Dr. Xuefei Li has been recently granted the Academy of Finland Postdoctoral funding for her project: Belowground Methane Turnover at a Boreal Peatland: Quantifying the Processes with in-situ Stable Isotope Methods (MIso). This project will be running from Sep 2020 to August 2023.
Boreal peatlands emit substantial amount of methane (CH4), a potent greenhouse gas, to the atmosphere. The lack of field experiment studying CH4 turnover processes is a key bottle neck in the development of peatland CH4 modelling. In this project, Xuefei proposes the first systematic study quantifying in situ major CH4 turnover processes (production, oxidation and transport) and their responses to the change in environmental conditions along a peat profile with high temporal resolution in a typical boreal peatland (Siikaneva fen) in Southern Finland.
A cavity ring-down spectrometer will be utilized to capture the dynamics of belowground dissolved CH4 and carbon dioxide concentrations and their δ13C natural abundance signatures at different peat depth. This novel approach continuously monitors the real-time CH4 turnover processes of the steady-state conditions along a vertical profile. Additionally, a complementary 13C pulse labelling experiment will be performed in situ to trace the processes which cannot be separated by the isotope natural abundance approach alone. Besides, environmental parameters will be monitored throughout the study period to examine the dependence of CH4 turnover processes on the environment. With the new insight gained from the measurements, a mechanistic CH4 model HIMMELI (HelsinkI Model of MEthane buiLd-up and emIssion for peatlands) will be modified by including vertical dependency of the process rates and new parameterization to multiple process descriptions, and it will be tested against ecosystem-scale CH4 flux observations using eddy covariance technique.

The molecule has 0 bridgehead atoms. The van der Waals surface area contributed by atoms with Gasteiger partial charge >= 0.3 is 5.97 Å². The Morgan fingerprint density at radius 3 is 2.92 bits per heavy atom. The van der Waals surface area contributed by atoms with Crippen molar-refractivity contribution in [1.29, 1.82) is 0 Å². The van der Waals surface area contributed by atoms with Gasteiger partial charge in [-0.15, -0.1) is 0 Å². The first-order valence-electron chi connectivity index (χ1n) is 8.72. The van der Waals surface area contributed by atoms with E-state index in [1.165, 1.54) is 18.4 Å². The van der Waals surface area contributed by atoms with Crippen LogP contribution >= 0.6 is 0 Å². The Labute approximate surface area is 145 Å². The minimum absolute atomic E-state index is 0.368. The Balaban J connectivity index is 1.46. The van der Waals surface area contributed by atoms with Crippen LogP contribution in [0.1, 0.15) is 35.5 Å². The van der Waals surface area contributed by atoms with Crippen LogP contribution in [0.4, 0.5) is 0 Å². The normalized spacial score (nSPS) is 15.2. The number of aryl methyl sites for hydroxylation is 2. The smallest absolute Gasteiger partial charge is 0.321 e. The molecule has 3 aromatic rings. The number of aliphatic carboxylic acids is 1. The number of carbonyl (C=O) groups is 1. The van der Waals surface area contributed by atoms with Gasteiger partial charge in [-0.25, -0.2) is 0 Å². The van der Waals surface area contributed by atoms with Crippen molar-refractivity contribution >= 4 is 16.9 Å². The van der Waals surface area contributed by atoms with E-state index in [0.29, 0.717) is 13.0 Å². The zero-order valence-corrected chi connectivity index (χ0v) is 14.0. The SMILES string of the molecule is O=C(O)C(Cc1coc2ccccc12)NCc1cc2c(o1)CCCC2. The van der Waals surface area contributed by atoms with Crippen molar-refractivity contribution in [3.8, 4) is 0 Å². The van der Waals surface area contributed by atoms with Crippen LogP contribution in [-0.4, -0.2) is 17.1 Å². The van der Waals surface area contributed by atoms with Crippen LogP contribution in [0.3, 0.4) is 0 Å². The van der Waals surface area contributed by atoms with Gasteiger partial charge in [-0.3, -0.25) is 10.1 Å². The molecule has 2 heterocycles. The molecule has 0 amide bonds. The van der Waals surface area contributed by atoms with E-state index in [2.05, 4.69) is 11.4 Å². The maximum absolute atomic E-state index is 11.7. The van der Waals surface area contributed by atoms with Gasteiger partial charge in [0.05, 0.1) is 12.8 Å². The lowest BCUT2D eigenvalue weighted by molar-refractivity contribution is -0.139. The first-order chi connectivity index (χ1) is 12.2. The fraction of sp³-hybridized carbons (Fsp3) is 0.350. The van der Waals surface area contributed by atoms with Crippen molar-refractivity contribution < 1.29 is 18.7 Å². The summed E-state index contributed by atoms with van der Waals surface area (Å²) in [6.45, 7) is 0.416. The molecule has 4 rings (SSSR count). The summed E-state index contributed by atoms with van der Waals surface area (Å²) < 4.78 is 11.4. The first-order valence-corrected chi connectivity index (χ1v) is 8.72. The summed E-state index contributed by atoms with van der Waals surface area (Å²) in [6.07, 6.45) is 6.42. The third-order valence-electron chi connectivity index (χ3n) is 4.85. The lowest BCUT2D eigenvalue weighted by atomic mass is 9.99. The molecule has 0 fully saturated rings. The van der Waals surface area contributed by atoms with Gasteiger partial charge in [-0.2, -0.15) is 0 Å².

This project has potential to profoundly renew our knowledge on belowground CH4 dynamics especially in the less-studied winter and shoulder seasons when emission are most variable. The cutting-edge results to be obtained from the experiments will provide an unprecedented dataset for the optimization and validation of mechanistic CH4 models.